Regis Dudley, Communications, Faculty of Science, Dalhousie University, (902) 494-4105, regis.dudley@dal.ca

Regis Dudley | Newswise
Further information:
http://www.dal.ca

More articles from Earth Sciences:

nachricht Stagnation in the South Pacific Explains Natural CO2 Fluctuations
23.02.2018 | Carl von Ossietzky-Universität Oldenburg

nachricht First evidence of surprising ocean warming around Galápagos corals
22.02.2018 | University of Arizona

All articles from Earth Sciences >>>

The most recent press releases about innovation >>>

Die letzten 5 Focus-News des innovations-reports im Überblick:

Im Focus: Attoseconds break into atomic interior

A newly developed laser technology has enabled physicists in the Laboratory for Attosecond Physics (jointly run by LMU Munich and the Max Planck Institute of Quantum Optics) to generate attosecond bursts of high-energy photons of unprecedented intensity. This has made it possible to observe the interaction of multiple photons in a single such pulse with electrons in the inner orbital shell of an atom.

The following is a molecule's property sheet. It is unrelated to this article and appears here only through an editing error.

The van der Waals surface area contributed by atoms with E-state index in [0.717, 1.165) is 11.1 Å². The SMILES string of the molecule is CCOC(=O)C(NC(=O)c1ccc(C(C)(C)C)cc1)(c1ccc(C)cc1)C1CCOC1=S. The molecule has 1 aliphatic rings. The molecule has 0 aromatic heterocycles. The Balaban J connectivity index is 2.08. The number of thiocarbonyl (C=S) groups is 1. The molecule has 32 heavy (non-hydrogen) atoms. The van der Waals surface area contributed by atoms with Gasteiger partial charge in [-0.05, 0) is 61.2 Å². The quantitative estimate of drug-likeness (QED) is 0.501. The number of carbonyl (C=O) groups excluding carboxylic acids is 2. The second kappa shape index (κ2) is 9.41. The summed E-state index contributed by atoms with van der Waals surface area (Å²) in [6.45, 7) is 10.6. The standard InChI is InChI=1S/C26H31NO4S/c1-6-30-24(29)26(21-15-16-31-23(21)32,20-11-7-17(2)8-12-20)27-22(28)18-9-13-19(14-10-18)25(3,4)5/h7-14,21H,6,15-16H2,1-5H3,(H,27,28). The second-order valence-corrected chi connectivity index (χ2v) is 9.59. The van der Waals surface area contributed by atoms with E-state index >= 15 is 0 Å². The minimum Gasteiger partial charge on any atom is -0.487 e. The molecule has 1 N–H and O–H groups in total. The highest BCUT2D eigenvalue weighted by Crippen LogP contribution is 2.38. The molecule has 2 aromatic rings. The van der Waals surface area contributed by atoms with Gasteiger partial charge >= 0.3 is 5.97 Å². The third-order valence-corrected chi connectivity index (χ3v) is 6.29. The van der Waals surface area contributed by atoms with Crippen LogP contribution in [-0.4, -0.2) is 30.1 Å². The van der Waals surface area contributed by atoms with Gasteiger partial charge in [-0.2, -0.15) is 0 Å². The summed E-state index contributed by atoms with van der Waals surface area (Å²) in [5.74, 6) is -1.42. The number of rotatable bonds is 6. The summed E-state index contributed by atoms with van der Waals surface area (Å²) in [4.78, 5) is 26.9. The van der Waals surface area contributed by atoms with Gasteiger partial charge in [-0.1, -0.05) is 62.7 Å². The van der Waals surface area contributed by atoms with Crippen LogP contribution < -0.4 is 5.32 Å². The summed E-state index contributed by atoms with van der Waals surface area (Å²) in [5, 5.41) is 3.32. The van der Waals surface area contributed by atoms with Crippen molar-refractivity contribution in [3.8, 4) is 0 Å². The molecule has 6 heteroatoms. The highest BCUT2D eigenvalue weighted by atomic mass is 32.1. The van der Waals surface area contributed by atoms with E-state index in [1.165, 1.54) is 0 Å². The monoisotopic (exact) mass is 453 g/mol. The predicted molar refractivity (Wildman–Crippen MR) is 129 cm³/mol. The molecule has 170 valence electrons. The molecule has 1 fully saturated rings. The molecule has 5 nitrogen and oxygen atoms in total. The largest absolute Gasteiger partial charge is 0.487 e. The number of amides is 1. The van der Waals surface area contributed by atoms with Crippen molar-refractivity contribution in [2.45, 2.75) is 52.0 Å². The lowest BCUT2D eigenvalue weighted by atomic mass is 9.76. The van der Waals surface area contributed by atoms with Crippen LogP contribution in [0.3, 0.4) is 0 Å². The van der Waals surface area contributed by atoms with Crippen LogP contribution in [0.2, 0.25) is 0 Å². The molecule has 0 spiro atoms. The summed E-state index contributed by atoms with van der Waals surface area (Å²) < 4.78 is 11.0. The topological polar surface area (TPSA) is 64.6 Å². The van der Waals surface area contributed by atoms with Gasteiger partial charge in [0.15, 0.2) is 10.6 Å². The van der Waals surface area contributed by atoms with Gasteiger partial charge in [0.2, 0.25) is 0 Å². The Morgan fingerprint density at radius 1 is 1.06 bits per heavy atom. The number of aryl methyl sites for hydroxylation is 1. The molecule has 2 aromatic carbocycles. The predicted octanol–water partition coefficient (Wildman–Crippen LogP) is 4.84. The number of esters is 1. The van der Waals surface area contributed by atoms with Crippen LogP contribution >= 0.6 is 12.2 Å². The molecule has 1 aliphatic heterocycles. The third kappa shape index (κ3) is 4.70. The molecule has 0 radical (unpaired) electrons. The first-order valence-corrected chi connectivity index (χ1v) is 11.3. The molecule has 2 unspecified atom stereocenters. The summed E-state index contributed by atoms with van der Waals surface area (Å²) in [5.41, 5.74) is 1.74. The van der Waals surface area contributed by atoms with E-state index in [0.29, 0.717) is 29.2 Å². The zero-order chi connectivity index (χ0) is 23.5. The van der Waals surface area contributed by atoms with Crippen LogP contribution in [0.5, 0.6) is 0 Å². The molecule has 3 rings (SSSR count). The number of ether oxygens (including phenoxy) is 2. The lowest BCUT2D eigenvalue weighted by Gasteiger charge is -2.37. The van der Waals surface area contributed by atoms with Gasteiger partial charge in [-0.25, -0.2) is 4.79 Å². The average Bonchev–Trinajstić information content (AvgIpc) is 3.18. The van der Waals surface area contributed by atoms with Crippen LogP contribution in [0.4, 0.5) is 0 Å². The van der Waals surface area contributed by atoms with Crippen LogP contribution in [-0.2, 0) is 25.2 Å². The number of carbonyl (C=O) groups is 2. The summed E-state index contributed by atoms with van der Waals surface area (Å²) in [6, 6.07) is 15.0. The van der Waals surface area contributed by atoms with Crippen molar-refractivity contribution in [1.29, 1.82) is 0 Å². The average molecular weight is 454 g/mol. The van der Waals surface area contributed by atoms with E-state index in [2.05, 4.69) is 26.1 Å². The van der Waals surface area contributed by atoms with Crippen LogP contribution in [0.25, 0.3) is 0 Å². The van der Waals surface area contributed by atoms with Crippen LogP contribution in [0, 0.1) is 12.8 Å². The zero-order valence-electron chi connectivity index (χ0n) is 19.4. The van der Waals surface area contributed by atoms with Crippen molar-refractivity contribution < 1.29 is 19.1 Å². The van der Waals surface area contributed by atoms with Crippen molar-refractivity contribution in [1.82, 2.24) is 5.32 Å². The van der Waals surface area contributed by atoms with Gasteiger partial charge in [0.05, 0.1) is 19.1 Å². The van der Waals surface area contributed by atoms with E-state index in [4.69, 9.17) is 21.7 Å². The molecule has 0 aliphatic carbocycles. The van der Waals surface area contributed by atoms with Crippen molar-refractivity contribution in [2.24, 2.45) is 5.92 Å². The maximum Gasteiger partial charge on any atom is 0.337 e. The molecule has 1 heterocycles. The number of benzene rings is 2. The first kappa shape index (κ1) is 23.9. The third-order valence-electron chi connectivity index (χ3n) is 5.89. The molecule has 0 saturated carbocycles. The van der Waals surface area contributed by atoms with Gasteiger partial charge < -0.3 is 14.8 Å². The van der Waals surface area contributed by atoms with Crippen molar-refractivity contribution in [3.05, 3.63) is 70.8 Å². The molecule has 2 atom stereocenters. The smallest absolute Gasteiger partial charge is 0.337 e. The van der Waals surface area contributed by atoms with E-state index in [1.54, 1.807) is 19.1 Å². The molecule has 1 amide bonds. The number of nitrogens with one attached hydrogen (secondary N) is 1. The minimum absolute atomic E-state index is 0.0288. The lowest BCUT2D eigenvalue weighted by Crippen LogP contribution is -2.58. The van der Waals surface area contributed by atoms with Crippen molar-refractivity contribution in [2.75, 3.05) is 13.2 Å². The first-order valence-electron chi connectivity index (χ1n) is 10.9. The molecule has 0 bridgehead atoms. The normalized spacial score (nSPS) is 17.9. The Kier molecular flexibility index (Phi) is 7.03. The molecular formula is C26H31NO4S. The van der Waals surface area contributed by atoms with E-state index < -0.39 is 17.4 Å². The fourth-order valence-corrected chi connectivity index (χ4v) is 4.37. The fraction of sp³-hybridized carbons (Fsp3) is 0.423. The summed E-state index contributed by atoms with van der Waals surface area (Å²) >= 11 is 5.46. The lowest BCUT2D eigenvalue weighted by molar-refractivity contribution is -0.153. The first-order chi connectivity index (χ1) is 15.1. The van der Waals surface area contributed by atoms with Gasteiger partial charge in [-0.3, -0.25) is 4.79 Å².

In order to observe the ultrafast electron motion in the inner shells of atoms with short light pulses, the pulses must not only be ultrashort, but very...

Im Focus: Good vibrations feel the force

A group of researchers led by Andrea Cavalleri at the Max Planck Institute for Structure and Dynamics of Matter (MPSD) in Hamburg has demonstrated a new method enabling precise measurements of the interatomic forces that hold crystalline solids together. The paper Probing the Interatomic Potential of Solids by Strong-Field Nonlinear Phononics, published online in Nature, explains how a terahertz-frequency laser pulse can drive very large deformations of the crystal.

By measuring the highly unusual atomic trajectories under extreme electromagnetic transients, the MPSD group could reconstruct how rigid the atomic bonds are...